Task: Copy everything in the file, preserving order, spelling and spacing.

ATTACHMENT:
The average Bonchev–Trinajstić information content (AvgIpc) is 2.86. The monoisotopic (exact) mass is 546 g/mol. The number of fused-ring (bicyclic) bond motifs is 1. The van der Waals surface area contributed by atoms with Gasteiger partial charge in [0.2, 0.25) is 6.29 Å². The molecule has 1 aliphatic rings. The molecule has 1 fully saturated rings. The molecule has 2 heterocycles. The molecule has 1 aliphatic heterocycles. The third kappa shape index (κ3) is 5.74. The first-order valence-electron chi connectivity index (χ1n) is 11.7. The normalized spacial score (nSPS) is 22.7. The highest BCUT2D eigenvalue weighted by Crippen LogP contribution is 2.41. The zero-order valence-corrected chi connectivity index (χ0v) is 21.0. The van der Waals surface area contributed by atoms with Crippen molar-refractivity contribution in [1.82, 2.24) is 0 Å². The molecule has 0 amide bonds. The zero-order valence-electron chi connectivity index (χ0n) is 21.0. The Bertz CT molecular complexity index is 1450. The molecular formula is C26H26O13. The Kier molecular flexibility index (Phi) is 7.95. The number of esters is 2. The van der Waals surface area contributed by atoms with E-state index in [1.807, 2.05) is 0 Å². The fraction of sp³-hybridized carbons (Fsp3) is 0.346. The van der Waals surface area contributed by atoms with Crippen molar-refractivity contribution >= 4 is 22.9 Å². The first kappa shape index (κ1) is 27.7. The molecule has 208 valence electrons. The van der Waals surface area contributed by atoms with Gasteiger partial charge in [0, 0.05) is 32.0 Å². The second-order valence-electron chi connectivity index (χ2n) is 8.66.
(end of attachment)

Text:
The average Bonchev–Trinajstić information content (AvgIpc) is 2.86. The monoisotopic (exact) mass is 546 g/mol. The number of fused-ring (bicyclic) bond motifs is 1. The van der Waals surface area contributed by atoms with Gasteiger partial charge in [0.2, 0.25) is 6.29 Å². The molecule has 1 aliphatic rings. The molecule has 1 fully saturated rings. The molecule has 2 heterocycles. The molecule has 1 aliphatic heterocycles. The third kappa shape index (κ3) is 5.74. The first-order valence-electron chi connectivity index (χ1n) is 11.7. The normalized spacial score (nSPS) is 22.7. The highest BCUT2D eigenvalue weighted by Crippen LogP contribution is 2.41. The zero-order valence-corrected chi connectivity index (χ0v) is 21.0. The van der Waals surface area contributed by atoms with Crippen molar-refractivity contribution in [1.82, 2.24) is 0 Å². The molecule has 0 amide bonds. The zero-order valence-electron chi connectivity index (χ0n) is 21.0. The Bertz CT molecular complexity index is 1450. The molecular formula is C26H26O13. The Kier molecular flexibility index (Phi) is 7.95. The number of esters is 2. The van der Waals surface area contributed by atoms with E-state index in [1.807, 2.05) is 0 Å². The fraction of sp³-hybridized carbons (Fsp3) is 0.346. The van der Waals surface area contributed by atoms with Crippen molar-refractivity contribution >= 4 is 22.9 Å². The first kappa shape index (κ1) is 27.7. The molecule has 208 valence electrons. The van der Waals surface area contributed by atoms with Gasteiger partial charge in [0, 0.05) is 32.0 Å². The second-order valence-electron chi connectivity index (χ2n) is 8.66.